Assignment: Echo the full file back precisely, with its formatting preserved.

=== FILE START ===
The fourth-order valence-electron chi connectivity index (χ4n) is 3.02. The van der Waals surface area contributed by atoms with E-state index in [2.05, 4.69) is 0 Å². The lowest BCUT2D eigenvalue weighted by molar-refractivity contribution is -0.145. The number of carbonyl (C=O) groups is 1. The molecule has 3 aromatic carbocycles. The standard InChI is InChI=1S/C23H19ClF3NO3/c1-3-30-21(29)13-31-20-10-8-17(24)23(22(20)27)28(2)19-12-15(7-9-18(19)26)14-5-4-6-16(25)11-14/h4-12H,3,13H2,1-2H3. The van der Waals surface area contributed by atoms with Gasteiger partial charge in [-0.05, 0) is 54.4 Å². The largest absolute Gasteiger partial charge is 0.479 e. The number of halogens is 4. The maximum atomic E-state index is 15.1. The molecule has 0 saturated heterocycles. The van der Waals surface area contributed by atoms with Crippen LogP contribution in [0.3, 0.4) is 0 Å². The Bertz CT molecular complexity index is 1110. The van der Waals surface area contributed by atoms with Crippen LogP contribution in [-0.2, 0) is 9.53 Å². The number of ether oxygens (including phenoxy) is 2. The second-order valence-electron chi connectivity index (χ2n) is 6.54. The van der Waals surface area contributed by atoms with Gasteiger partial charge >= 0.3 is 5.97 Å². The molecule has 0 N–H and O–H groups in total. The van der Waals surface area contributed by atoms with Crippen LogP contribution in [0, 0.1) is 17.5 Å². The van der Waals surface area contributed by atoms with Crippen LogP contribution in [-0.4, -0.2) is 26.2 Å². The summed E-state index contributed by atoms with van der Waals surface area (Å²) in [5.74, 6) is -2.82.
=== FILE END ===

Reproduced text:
The fourth-order valence-electron chi connectivity index (χ4n) is 3.02. The van der Waals surface area contributed by atoms with E-state index in [2.05, 4.69) is 0 Å². The lowest BCUT2D eigenvalue weighted by molar-refractivity contribution is -0.145. The number of carbonyl (C=O) groups is 1. The molecule has 3 aromatic carbocycles. The standard InChI is InChI=1S/C23H19ClF3NO3/c1-3-30-21(29)13-31-20-10-8-17(24)23(22(20)27)28(2)19-12-15(7-9-18(19)26)14-5-4-6-16(25)11-14/h4-12H,3,13H2,1-2H3. The van der Waals surface area contributed by atoms with Gasteiger partial charge in [-0.05, 0) is 54.4 Å². The largest absolute Gasteiger partial charge is 0.479 e. The number of halogens is 4. The maximum atomic E-state index is 15.1. The molecule has 0 saturated heterocycles. The van der Waals surface area contributed by atoms with Crippen LogP contribution in [0.3, 0.4) is 0 Å². The Bertz CT molecular complexity index is 1110. The van der Waals surface area contributed by atoms with Crippen LogP contribution in [-0.2, 0) is 9.53 Å². The number of ether oxygens (including phenoxy) is 2. The second-order valence-electron chi connectivity index (χ2n) is 6.54. The van der Waals surface area contributed by atoms with Gasteiger partial charge >= 0.3 is 5.97 Å². The molecule has 0 N–H and O–H groups in total. The van der Waals surface area contributed by atoms with Crippen LogP contribution in [0, 0.1) is 17.5 Å². The van der Waals surface area contributed by atoms with Crippen LogP contribution in [-0.4, -0.2) is 26.2 Å². The summed E-state index contributed by atoms with van der Waals surface area (Å²) in [5.74, 6) is -2.82.